The C. elegans Sex-determining Gene fem-2 Encodes a Putative Protein Phosphatase

Journal Title
Journal ISSN
Volume Title
The American Society for Cell Biology
determination in Caenorhabditis elegans suggests that the gene fem-2 plays an important role in regulating a pathway transducing a non-cell-autonomous signal to a nuclear transcription factor. The wild-type fem-2 gene was cloned by identifying sequences from the C. elegans physical map that could restore normal Fem-2 function to homozygous mutant fem-2 transgenic animals. cDNA sequences mapping to the minimal rescuing region correspond to an open reading frame with a sequence similar to protein phosphatase 2C enzymes from systems as diverse as yeast, humans, and plants, but the alignments suggest that FEM-2 falls into a separate class of proteins than the canonical homologues. Several fem-2 mutant alleles were sequenced, and the mutations are predicted to cause protein changes consistent with their observed phenotypes, such as missense mutations in conditional alleles, and a nonsense mutation in a predicted null allele. This is the first evidence implicating phosphorylation and/or dephosphorylation as a control mechanism in C. elegans sex determination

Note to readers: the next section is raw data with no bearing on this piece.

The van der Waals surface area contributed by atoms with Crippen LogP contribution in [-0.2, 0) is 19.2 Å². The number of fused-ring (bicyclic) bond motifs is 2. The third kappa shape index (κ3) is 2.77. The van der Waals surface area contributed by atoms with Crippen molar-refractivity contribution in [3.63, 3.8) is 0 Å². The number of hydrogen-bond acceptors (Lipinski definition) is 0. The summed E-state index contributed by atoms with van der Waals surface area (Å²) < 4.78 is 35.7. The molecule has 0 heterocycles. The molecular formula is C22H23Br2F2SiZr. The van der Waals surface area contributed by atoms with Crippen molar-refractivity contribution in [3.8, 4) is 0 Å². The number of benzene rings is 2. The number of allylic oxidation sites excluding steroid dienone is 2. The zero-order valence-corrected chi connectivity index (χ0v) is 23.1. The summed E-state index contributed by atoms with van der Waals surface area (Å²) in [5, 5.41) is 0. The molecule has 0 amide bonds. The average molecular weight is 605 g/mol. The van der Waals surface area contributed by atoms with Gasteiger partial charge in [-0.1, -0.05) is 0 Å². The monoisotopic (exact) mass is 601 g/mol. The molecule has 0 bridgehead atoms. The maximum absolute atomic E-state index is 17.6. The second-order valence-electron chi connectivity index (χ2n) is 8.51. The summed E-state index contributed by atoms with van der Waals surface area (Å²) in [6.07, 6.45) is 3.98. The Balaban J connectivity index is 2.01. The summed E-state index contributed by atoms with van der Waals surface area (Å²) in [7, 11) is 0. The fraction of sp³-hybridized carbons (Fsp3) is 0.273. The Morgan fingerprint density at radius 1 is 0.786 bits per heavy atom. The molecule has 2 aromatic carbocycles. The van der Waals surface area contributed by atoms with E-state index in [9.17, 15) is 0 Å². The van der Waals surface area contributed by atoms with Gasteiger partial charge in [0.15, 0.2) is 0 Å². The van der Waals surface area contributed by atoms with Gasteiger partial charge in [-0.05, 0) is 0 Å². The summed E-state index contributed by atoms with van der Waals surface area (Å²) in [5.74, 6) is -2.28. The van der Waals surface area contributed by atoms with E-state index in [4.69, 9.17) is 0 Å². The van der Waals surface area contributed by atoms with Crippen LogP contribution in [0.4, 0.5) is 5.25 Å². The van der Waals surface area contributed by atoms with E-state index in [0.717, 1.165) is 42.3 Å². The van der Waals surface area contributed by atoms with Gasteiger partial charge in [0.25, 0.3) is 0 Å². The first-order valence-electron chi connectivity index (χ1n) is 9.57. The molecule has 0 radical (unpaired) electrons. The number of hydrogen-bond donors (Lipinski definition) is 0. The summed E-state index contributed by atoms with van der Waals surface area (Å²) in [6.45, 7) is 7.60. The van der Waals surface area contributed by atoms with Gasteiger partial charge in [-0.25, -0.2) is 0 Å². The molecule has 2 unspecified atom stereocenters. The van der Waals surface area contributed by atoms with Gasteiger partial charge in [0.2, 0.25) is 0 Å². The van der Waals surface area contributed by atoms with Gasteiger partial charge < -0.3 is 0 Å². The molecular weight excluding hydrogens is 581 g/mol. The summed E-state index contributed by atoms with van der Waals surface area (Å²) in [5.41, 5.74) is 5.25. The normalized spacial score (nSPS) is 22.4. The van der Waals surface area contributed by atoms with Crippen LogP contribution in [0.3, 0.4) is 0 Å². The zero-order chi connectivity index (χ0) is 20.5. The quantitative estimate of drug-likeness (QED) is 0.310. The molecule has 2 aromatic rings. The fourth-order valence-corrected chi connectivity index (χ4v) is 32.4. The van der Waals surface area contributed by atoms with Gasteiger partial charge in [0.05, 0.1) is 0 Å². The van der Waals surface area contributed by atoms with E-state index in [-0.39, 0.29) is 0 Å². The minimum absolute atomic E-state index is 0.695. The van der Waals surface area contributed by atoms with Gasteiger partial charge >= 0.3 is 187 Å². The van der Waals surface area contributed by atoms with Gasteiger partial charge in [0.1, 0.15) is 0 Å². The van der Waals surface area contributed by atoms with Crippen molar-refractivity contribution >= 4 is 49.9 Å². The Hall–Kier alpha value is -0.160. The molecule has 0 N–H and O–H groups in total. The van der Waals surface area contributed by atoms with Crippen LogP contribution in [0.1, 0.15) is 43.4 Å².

"The C. elegans Sex-determining Gene fem-2 Encodes a Putative Protein Phosphatase" Dave Pilgrim, Angela McGregor, Petra Jackle, Troy Johnson, and Dave Hansen Molecular Biology of the Cell Vol. 6, 1159-1171, September 1995